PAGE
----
I've had a few occasions that required Regency dress lately so I decided that I really needed to make a new Regency gown. My current Regency gowns include a wool worsted winter gown, a silk ball gown and the first reenacting gown I ever made of dotted Swiss which was machine sewn. It's time for one based on research rather than one simply made from a pattern.
I've always been enamored by the wispy white muslin Regency gowns--particularly those that have whitework embroidery of some sort. I had been fortunate enough to come across a pair of antique white muslin curtains with a tambour embroidery. The curtains were quite large--measuring 90 X 90 inches. I used part of one to make a lovely 18th century tambour work apron which you can see in this post.. I was still left with one untouched curtain and most of the 2nd one so it seemed like I had plenty of fabric to use for a gown.
Here are some examples of existing extant embroidered gowns from the Regency era:
1804-05 French origin V&A Museum
Unknown origin--believed to be British
Napolean and Empire exhibit
Unknown European origin
Kent State Costume Collection
Early 1800's Boston Museum of Fine Art
The first consideration is how much embroidery you have, the size of the embroidery and where you would like it to appear on the gown. This curtain panel had embroidery on the bottom edge only. I decided that I wanted the embroidery to be around the skirt and on the sleeve as in the very last picture above. This sleeve style is representative of an earlier gown ca.1800-1805. I decided to use the Sense and Sensibility pattern, going with the bodice from the Butterick pattern with drawstrings and a higher neckline.
The curtain fabric is very sheer so I felt that I could use the full 90 inch width since it wouldn't be too thick when gathered. The first quandary was where to place the seams. The pattern I was using has side seams with no center front or back seam. I really wanted to keep the seams to a minimum since it would disrupt the embroidery pattern so I decided to simply have a single back seam. First I folded the curtain in half and I placed the front pattern piece on the fold and the back piece with the center back at the selvedge edge. I cut one single piece connecting the two--marking where the front side seams would be. The extra fabric was to be worked into the back.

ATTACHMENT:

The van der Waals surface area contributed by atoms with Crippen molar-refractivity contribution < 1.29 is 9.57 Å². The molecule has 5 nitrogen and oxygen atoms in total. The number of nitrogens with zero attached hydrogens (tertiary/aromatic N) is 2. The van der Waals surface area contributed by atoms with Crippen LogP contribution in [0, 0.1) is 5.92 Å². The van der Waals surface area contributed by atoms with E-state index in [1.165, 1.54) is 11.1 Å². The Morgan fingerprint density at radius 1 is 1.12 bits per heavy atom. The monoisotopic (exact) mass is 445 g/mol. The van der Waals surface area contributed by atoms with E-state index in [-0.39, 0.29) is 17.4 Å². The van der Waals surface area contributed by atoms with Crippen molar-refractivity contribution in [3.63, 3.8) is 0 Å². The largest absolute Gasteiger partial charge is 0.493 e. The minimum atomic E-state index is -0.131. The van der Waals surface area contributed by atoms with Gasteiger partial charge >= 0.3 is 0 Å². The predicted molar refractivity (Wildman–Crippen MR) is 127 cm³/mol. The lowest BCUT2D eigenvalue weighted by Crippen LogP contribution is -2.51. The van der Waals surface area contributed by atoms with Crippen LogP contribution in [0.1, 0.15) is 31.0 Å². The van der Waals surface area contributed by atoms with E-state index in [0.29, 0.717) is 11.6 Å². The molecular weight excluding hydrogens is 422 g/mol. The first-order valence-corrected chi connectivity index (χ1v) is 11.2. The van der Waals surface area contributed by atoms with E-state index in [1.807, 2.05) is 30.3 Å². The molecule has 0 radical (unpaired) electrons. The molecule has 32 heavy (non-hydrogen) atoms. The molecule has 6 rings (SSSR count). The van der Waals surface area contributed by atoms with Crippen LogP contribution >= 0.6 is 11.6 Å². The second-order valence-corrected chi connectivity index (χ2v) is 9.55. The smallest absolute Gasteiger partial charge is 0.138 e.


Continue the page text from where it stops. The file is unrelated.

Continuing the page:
I still had half of the first curtain left over so I placed the sleeves on that hem after determining the length they would be, then I used the scraps of the remaining part of the curtain to cut the bodice out.
As this fabric is extremely sheer, I made tiny French seams first in the sleeve then the center back, leaving open at the top about 6 inches for a placket.
Since there was a center back seam, I just turned the seam allowances in for the back closing which is what appears to have been done in the extant example.
I decided that the bodice needed to be lined so I just used some bleached muslin from Joann's and cut the bodice pieces. I placed the curtain fabric on top and treated the 2 layers as one, stitching them with felled seams. The sleeves were not lined. They were stitched in and the the seam allowance was turned in then the seam allowance was secured with a running stitch.
The skirt was gathered to the bodice and stitched and the center back of the bodice was folded in twice and whip stitched on the inside. The bodice/skirt seam was covered with 1 inch wide woven cotton tape which was stitched to create a casing for the silk ribbon. The neckline was also turned in and whip stitched to form the top casing.
Outside of bodice
Close-up of sleeve embroidery
Bottom of skirt
Close-up of skirt embroidery
Because the skirt of this gown is very sheer, I made a strapped petticoat. I used the skirt from the pattern and added a waistband to fit just under the bust gussets of my stays. I stitched wide cotton twill tape in the back and tried it on with my stays on to adjust the length of the straps which were then stitched in place in the front. Antique mother of pearl buttons were used as closures.
Since I was feeling motivated, I decided that a new dress required a new bonnet so I pulled out my Lynn McMasters soft crown bonnet pattern. I found some red silk in my stash and went to work. Since I knew I'd be stitching the silk to the crown form, I decided to us heavy pellon rather than buckram for the form.
The bonnet required cockades or bows at the side to cover the raw edges of the pleats so I decided on red and white cockades.
I trimmed the width of the ribbon and made smaller cockades to wear on my walking boots. They are attached with shoe clips so they can also be worn on my white flats. I also made a larger reticule so I could carry my necessities for the day.
It was a lovely day to wear my new gown and accessories to the DAR costume exhibit.
I'm very pleased with the results of this the lightweight curtain ended up making the perfect gown for a hot day in Washington DC!